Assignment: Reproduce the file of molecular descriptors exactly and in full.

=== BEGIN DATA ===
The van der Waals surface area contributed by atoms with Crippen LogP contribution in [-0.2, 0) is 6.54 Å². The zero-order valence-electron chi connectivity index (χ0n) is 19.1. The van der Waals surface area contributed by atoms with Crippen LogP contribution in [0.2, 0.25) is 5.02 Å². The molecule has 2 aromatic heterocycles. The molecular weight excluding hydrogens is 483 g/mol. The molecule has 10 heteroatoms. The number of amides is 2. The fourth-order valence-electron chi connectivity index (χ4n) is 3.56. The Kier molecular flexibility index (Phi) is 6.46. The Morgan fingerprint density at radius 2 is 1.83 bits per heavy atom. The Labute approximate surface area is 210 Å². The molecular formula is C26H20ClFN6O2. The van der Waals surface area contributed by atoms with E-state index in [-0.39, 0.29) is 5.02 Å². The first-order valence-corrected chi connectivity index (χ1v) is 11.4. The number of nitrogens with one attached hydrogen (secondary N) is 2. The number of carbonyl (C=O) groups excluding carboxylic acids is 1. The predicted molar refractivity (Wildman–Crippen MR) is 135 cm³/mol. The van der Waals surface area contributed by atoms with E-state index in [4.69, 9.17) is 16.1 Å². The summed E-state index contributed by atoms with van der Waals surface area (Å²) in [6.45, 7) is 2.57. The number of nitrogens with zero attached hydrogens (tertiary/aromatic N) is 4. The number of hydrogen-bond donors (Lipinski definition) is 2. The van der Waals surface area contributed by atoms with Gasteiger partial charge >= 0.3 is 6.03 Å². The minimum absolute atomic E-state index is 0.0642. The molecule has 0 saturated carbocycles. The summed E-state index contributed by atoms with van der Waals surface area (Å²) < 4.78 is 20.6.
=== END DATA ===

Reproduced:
The van der Waals surface area contributed by atoms with Crippen LogP contribution in [-0.2, 0) is 6.54 Å². The zero-order valence-electron chi connectivity index (χ0n) is 19.1. The van der Waals surface area contributed by atoms with Crippen LogP contribution in [0.2, 0.25) is 5.02 Å². The molecule has 2 aromatic heterocycles. The molecular weight excluding hydrogens is 483 g/mol. The molecule has 10 heteroatoms. The number of amides is 2. The fourth-order valence-electron chi connectivity index (χ4n) is 3.56. The Kier molecular flexibility index (Phi) is 6.46. The Morgan fingerprint density at radius 2 is 1.83 bits per heavy atom. The Labute approximate surface area is 210 Å². The molecular formula is C26H20ClFN6O2. The van der Waals surface area contributed by atoms with E-state index in [-0.39, 0.29) is 5.02 Å². The first-order valence-corrected chi connectivity index (χ1v) is 11.4. The number of nitrogens with one attached hydrogen (secondary N) is 2. The number of carbonyl (C=O) groups excluding carboxylic acids is 1. The predicted molar refractivity (Wildman–Crippen MR) is 135 cm³/mol. The van der Waals surface area contributed by atoms with E-state index in [4.69, 9.17) is 16.1 Å². The summed E-state index contributed by atoms with van der Waals surface area (Å²) in [6.45, 7) is 2.57. The number of nitrogens with zero attached hydrogens (tertiary/aromatic N) is 4. The number of hydrogen-bond donors (Lipinski definition) is 2. The van der Waals surface area contributed by atoms with Gasteiger partial charge >= 0.3 is 6.03 Å². The minimum absolute atomic E-state index is 0.0642. The molecule has 0 saturated carbocycles. The summed E-state index contributed by atoms with van der Waals surface area (Å²) < 4.78 is 20.6.